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Transformation, Turbulence and Nostalgia

Amiya Kumar Bagchi

Edited by Mary E. John , Praveen Kumar Jha and Surinder S. Jodhka
Tulika Books, New Delhi, 2006, pp. xxii 344, Rs. 625.00

VOLUME XXX NUMBER 10 October 2006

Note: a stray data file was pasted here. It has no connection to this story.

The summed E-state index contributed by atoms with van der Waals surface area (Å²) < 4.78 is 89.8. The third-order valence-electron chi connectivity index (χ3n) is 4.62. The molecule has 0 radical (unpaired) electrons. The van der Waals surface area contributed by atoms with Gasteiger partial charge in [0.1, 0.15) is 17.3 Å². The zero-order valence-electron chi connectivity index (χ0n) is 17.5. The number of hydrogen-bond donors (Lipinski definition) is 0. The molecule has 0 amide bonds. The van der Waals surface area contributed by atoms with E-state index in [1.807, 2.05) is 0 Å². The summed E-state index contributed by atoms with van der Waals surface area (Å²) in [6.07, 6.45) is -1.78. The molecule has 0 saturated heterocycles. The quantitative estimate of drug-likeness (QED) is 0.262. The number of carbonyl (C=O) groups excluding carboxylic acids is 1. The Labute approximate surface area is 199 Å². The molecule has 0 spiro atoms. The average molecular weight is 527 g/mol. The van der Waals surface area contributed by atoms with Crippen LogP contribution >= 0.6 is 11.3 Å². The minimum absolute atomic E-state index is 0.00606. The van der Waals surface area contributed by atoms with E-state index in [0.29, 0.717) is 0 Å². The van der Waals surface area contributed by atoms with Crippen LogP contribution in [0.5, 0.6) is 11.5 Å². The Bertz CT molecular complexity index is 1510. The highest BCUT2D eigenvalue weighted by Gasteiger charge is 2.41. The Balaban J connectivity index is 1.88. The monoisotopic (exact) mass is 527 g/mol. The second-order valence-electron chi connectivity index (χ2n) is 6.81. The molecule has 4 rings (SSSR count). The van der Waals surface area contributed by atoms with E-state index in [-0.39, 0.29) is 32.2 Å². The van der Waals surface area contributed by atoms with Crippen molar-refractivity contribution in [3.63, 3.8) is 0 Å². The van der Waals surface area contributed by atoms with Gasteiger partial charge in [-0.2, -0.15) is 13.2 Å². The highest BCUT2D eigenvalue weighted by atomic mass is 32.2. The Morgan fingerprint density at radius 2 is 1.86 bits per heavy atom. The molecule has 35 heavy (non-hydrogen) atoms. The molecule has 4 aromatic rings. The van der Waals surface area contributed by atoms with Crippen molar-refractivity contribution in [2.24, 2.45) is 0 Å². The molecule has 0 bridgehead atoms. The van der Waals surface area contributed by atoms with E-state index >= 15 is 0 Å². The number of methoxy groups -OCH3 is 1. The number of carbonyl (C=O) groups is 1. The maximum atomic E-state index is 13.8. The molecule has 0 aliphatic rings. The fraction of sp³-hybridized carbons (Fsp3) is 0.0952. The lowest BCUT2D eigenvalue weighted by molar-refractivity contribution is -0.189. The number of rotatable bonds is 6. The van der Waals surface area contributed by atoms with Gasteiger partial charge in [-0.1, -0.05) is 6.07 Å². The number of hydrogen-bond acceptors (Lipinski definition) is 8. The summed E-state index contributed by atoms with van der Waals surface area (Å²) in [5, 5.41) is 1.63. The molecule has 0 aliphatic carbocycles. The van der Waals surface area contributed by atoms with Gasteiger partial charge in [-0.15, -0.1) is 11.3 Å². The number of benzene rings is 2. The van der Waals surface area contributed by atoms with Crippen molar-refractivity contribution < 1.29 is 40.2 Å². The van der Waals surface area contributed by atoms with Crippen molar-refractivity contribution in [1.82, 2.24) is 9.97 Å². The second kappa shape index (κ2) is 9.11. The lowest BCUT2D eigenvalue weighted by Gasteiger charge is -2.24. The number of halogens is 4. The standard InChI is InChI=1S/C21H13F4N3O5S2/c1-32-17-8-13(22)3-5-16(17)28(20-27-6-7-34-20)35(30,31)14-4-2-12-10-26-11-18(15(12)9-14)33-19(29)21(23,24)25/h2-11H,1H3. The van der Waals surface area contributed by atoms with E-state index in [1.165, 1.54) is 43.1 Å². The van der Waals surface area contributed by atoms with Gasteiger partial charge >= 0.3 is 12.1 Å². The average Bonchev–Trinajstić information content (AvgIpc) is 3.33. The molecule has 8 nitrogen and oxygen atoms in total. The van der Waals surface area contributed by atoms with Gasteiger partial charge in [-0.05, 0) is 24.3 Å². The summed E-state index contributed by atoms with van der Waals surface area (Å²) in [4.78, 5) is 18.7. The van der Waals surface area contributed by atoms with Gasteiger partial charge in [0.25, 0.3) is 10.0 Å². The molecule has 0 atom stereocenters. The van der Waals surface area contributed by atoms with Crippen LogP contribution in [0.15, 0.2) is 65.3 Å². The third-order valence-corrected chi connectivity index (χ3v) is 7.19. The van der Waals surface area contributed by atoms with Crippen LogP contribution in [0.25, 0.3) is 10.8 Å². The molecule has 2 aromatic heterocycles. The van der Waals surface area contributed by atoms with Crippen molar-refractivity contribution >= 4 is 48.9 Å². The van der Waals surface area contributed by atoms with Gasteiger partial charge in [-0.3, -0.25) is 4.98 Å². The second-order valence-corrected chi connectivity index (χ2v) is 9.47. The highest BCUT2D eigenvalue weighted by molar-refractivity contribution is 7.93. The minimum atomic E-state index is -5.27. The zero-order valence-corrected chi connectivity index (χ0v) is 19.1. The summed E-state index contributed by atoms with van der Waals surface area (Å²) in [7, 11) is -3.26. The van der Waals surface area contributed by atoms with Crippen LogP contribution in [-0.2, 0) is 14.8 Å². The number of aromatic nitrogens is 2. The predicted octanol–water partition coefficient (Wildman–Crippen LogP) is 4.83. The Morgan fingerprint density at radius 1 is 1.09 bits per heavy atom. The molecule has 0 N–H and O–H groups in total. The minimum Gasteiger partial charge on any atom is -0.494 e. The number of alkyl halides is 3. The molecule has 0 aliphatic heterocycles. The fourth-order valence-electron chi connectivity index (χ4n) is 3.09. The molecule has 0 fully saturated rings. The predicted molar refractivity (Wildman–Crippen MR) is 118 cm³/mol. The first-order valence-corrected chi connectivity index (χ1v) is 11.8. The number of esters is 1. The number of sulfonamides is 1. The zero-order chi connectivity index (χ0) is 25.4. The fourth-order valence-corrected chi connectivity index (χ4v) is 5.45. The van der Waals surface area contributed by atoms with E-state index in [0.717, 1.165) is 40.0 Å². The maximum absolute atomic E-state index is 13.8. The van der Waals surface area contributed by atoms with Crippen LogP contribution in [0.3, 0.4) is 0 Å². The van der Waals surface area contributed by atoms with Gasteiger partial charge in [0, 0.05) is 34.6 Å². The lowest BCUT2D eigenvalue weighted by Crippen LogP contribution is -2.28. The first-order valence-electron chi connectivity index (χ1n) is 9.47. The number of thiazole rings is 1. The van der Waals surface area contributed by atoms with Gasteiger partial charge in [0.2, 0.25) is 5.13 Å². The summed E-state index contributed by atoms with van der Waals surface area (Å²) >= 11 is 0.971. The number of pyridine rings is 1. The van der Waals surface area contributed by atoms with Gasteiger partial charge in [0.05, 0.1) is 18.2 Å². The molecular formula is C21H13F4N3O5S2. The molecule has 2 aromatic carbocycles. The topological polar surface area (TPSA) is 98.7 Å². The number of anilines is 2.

India is a very large country and has been home to perhaps a seventh of the human population for the last five hundred years, with some fluctuations around that proportion. It has hosted a greater diversity of documented or undocumented faiths, with their own peculiarities, for a longer time than any other country. India also has been home to one of the persistent, most variegated caste systems, which has changed like a chameleon as epochal changes have taken place, reappearing in a new colouring rather than taking on one uniform hue.   These are well-known facts but old theorizing about those facts continues to blunt the edge of analysis by social scientists even as they grapple with new issues and seek to construct conceptual structures to understand those issues. Most of the issues the authors of this volume grapple with is about the struggle of an ever larger work force to find remunerative employment and a slightly better life for their children than they have been used to. In a world governed by an ungoverned globalization of the rich the contours of which have been delineated by Prabhat and Utsa Patnaik with their usual dispassionate passion, agriculture is ceasing to provide even a subsistence for most people whose main income is derived from it. If they can find a non-agricultural employment in their own region, well and good. Otherwise, they migrate permanently or seasonally. The migration can be to cities or it can take the form of circular migration: whole villages or rather their adult members migrate as construction workers from West Bengal to Kerala, or as seasonal farm workers from Bihar to Punjab and Haryana. There are whole communities with their families, which are bonded to work in brick kilns or in the sugar cane fields, and their origins are often difficult to trace. Migration and industrial change produce new slums, tensions between the recent immigrants and older immigrants into the cities, and even seasoned researchers tend to forget that all cities are built of immigrants, some recent and some going back to the colonial times (especially true of the three Presidency cities, Bombay, Calcutta and Madras or Bangalore).   The overarching framework for analysing the nature of what has been dubbed as Globalization II, to distinguish the current phase of globalization by the rich for the rich, with finance at the helm, from an earlier phase of globalization with similar ...

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